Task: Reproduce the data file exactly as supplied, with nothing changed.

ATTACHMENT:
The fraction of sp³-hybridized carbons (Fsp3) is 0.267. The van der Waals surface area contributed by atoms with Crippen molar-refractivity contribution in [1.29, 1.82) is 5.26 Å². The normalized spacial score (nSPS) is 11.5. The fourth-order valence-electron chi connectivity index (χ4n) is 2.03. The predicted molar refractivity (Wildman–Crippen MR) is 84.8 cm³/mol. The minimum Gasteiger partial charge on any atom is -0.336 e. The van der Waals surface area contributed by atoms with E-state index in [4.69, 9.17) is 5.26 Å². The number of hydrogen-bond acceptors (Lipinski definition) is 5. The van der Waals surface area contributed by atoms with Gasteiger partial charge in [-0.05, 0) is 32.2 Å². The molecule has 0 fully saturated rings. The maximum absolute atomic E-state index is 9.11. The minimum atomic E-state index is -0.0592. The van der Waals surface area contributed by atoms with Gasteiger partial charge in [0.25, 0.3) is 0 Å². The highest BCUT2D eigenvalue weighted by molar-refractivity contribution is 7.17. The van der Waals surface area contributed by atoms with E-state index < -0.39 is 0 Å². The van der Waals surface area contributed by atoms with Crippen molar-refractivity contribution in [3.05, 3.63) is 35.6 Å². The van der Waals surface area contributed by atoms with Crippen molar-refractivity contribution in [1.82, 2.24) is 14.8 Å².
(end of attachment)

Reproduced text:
The fraction of sp³-hybridized carbons (Fsp3) is 0.267. The van der Waals surface area contributed by atoms with Crippen molar-refractivity contribution in [1.29, 1.82) is 5.26 Å². The normalized spacial score (nSPS) is 11.5. The fourth-order valence-electron chi connectivity index (χ4n) is 2.03. The predicted molar refractivity (Wildman–Crippen MR) is 84.8 cm³/mol. The minimum Gasteiger partial charge on any atom is -0.336 e. The van der Waals surface area contributed by atoms with E-state index in [4.69, 9.17) is 5.26 Å². The number of hydrogen-bond acceptors (Lipinski definition) is 5. The van der Waals surface area contributed by atoms with Gasteiger partial charge in [-0.05, 0) is 32.2 Å². The molecule has 0 fully saturated rings. The maximum absolute atomic E-state index is 9.11. The minimum atomic E-state index is -0.0592. The van der Waals surface area contributed by atoms with Gasteiger partial charge in [0.25, 0.3) is 0 Å². The highest BCUT2D eigenvalue weighted by molar-refractivity contribution is 7.17. The van der Waals surface area contributed by atoms with E-state index < -0.39 is 0 Å². The van der Waals surface area contributed by atoms with Crippen molar-refractivity contribution in [3.05, 3.63) is 35.6 Å². The van der Waals surface area contributed by atoms with Crippen molar-refractivity contribution in [1.82, 2.24) is 14.8 Å².